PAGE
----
August 3, 1907
CAPTAIN W. E. WEBER
Continuing Governor Folk's policy of removing "political enemies" from the police department, Captain Weber was yesterday dropped from the force by Commissioners Gallagher and Jones, Mayor Beardsley voted to recommission the captain. All other captains were recommissioned.
Whitwash spread over the actions of Patrolman Athur who, it was charged, attempted to draw a revolver on former Commissioner Rozzelle at Wednesday's board meeting.
Lieutenant Hammil, who refused to return Patrolman Arthur's club and gun after the overt act until ordered to do so by Acting Chief Ahern, was transferred from headquarters to the Walnut street station. Lieutenant Hammil also took an important part in impeaching Arthur's testimony before the board regarding Arthur's vitriolic attack on Chief Hayes and former Commissioner Rozzelle in police headquarters.
Lieutenant Walter Whitsett, who has been mentioned as a possibility for chief, and who it is said is friendly to the Kemper forces, is given Hammil's place at headquarters. Many believe this is the first step toward making Whitsett chief.
The transfers of Lieutenants Hammil and Whitsett were upon the resolution of Commissioner Gallagher "for the good of the service."
Commissioner Jones, in his first resolution, moved to reappoint James Vincil to serve three more years as secretary to the police board.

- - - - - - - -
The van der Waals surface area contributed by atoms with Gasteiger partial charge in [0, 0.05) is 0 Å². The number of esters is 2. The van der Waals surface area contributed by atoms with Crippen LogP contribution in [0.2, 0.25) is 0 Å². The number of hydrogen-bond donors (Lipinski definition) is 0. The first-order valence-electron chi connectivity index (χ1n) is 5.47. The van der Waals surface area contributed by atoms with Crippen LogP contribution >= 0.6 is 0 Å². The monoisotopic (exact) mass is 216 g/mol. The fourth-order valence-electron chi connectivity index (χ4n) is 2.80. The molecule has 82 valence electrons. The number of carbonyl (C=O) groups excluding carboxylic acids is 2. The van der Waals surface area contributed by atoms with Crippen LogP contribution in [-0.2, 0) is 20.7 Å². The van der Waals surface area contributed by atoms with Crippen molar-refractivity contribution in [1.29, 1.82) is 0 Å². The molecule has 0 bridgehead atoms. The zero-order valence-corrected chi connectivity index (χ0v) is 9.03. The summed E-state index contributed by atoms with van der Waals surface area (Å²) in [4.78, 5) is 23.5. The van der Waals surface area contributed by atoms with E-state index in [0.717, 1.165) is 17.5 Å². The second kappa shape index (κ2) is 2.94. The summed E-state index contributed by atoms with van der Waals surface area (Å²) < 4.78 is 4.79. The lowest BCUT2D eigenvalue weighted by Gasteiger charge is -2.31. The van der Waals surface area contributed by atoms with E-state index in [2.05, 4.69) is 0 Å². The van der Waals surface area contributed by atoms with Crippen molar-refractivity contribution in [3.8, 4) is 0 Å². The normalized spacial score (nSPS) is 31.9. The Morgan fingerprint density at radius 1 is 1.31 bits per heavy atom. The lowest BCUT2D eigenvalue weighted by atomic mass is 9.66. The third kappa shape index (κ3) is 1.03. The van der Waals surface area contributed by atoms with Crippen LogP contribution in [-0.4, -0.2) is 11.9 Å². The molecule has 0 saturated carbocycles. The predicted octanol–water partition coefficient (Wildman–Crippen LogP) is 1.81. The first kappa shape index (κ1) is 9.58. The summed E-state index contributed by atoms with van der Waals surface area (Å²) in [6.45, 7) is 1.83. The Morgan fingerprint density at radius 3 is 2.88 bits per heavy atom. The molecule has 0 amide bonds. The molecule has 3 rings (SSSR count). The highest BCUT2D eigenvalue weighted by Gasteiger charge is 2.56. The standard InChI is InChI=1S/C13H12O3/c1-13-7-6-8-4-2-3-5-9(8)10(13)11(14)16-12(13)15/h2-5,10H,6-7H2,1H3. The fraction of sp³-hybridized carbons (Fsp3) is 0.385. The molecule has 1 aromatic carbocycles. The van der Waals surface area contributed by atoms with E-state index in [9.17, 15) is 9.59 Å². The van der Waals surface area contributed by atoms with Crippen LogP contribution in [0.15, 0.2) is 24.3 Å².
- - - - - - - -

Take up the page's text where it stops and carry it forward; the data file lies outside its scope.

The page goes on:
Captain William E. Weber has been on the police force since he was appointed jailer November 4, 1889. He was appointed a probationary patrolman the following day and May 30, 1890, was made a patrolman. He walked a beat for five years and won his promotion to sergeant by an act of bravery.
In a fight in Grand avenue, a liquor crazed salesman rushed at an intended victim with a butcher knife. Captain Weber coolly shot the butcher knife from the hand of the would-be slayer. His promotion to sergeant came on September 4, 1895. He was made a lieutenant of police October 1, of the same year, and was recommissioned after serving three years.
To take advantage of the raise in salary, Lieutenant Weber resigned and under the Cleary law, August 15, 1900, was at once appointed to his former rank with the increased pay allowed a law just passed. August 29, 1901, Lieutenant Weber was commissioned captain.